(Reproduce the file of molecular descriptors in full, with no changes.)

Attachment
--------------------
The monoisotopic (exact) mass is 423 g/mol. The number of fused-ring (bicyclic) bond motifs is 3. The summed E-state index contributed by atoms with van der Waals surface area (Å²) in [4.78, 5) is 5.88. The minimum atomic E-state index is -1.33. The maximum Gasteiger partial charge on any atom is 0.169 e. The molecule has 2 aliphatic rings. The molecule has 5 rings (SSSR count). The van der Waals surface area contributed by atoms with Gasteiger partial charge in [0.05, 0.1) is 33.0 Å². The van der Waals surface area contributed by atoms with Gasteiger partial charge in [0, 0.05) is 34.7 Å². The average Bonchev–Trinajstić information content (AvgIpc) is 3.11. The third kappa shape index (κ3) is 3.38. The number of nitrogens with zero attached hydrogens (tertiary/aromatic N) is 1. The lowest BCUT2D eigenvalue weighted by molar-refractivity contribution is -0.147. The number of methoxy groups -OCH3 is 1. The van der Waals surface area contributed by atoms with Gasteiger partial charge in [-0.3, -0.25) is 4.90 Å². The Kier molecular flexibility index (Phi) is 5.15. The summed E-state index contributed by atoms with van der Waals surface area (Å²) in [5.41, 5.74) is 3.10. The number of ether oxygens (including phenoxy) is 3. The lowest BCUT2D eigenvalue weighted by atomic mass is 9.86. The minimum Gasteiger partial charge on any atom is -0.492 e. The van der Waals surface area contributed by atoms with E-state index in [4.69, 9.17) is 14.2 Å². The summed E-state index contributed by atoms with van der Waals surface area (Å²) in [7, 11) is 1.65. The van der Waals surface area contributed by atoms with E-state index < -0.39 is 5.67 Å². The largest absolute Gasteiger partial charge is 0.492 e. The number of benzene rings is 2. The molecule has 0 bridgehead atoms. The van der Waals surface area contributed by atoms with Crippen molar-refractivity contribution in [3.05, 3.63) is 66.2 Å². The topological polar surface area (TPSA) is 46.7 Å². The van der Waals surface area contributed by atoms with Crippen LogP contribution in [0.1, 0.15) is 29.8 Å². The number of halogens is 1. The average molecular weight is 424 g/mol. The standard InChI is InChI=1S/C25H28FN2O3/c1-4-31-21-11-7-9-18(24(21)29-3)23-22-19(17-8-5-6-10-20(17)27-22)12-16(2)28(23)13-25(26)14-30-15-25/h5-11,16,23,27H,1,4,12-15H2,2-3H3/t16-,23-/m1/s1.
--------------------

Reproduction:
The monoisotopic (exact) mass is 423 g/mol. The number of fused-ring (bicyclic) bond motifs is 3. The summed E-state index contributed by atoms with van der Waals surface area (Å²) in [4.78, 5) is 5.88. The minimum atomic E-state index is -1.33. The maximum Gasteiger partial charge on any atom is 0.169 e. The molecule has 2 aliphatic rings. The molecule has 5 rings (SSSR count). The van der Waals surface area contributed by atoms with Gasteiger partial charge in [0.05, 0.1) is 33.0 Å². The van der Waals surface area contributed by atoms with Gasteiger partial charge in [0, 0.05) is 34.7 Å². The average Bonchev–Trinajstić information content (AvgIpc) is 3.11. The third kappa shape index (κ3) is 3.38. The number of nitrogens with zero attached hydrogens (tertiary/aromatic N) is 1. The lowest BCUT2D eigenvalue weighted by molar-refractivity contribution is -0.147. The number of methoxy groups -OCH3 is 1. The van der Waals surface area contributed by atoms with Gasteiger partial charge in [-0.3, -0.25) is 4.90 Å². The Kier molecular flexibility index (Phi) is 5.15. The summed E-state index contributed by atoms with van der Waals surface area (Å²) in [5.41, 5.74) is 3.10. The number of ether oxygens (including phenoxy) is 3. The lowest BCUT2D eigenvalue weighted by atomic mass is 9.86. The minimum Gasteiger partial charge on any atom is -0.492 e. The van der Waals surface area contributed by atoms with E-state index in [4.69, 9.17) is 14.2 Å². The summed E-state index contributed by atoms with van der Waals surface area (Å²) in [7, 11) is 1.65. The van der Waals surface area contributed by atoms with E-state index < -0.39 is 5.67 Å². The largest absolute Gasteiger partial charge is 0.492 e. The number of benzene rings is 2. The molecule has 0 bridgehead atoms. The van der Waals surface area contributed by atoms with Crippen molar-refractivity contribution in [3.05, 3.63) is 66.2 Å². The topological polar surface area (TPSA) is 46.7 Å². The van der Waals surface area contributed by atoms with Crippen LogP contribution in [0.1, 0.15) is 29.8 Å². The number of halogens is 1. The average molecular weight is 424 g/mol. The standard InChI is InChI=1S/C25H28FN2O3/c1-4-31-21-11-7-9-18(24(21)29-3)23-22-19(17-8-5-6-10-20(17)27-22)12-16(2)28(23)13-25(26)14-30-15-25/h5-11,16,23,27H,1,4,12-15H2,2-3H3/t16-,23-/m1/s1.